Saturn is now in the "September" of its lengthy year, and an iconic space telescope is watching the ringed planet's change of seasons.
Spring and autumn officially got underway here on Earth's Northern and Southern Hemispheres, respectively, just a few days ago with the arrival of the vernal equinox. The coming and going of seasons is possible when a planet has a tilted axis — and both Earth and Saturn have a lean in their spins.
But there's a big difference in their length of seasons. Earth takes one year to orbit the sun, during which our planet experiences the cold and dreary, the sunny and delightful, and every seasonal middle-ground in between. But Saturn, the sixth planet from the sun, takes 29 Earth years to go around our star once. Earth moves through all its seasons repeatedly all the while Saturn remains in just one season; it takes roughly seven Earth years for Saturn to begin and end one of its seasons.
On March 18, Hubble team members based out of NASA's Goddard Space Flight Center in Greenbelt, Maryland published new images that show subtle shade differences to the appearance of Saturn's clouds over the last several Earth years. In these images taken by Hubble during 2018, 2019 and 2020, Saturn's northern hemisphere is experiencing summertime and approaching its autumn. Meanwhile, like on Earth, it was winter (ang going on spring) in Saturn's southern hemisphere.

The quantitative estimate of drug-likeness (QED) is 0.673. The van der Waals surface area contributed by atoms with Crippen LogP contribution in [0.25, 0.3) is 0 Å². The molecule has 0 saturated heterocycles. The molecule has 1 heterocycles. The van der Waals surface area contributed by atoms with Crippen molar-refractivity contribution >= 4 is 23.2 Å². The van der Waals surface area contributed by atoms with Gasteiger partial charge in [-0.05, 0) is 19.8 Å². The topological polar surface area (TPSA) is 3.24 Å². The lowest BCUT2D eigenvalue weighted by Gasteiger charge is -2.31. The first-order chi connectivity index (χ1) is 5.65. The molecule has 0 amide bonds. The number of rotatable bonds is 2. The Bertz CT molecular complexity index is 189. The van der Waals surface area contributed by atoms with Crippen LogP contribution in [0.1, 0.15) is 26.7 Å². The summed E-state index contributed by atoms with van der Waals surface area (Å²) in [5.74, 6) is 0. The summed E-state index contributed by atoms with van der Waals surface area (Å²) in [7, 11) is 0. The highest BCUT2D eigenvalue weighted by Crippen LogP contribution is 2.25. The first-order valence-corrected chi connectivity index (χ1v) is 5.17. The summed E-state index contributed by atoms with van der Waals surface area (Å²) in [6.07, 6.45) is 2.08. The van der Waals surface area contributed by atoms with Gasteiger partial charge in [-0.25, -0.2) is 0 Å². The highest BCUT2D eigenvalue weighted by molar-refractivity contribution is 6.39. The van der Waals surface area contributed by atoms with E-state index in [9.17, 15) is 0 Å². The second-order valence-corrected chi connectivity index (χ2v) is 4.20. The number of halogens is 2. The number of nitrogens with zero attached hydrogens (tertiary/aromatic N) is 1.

"What we found was a slight change from year-to-year in color, possibly cloud height, and winds — not surprising that the changes aren't huge, as we're only looking at a small fraction of a Saturn year," according to Amy Simon, planetary scientist at Goddard, who commented in the NASA press release that describes the new images. "We expect big changes on a seasonal timescale, so this is showing the progression towards the next season."
The Hubble data show that, from 2018 to 2020, the equator brightened by about 5% to 10%, and some cloud bands that were visible during certain years do not appear at other times.
Wind speeds also changed, according to NASA. Back when Cassini observed Saturn during the years 2004 to 2009, winds near the equator were roughly 800 miles per hour (roughly 1,300 kilometers per hour), according to the release.
Hubble's 2018 observations show equatorial wind speeds became much faster, about 1,000 mph (roughly 1,600 kph). By 2019 and 2020, however, Hubble detected that those wind speeds dropped back to the Cassini speeds from more than a decade ago.
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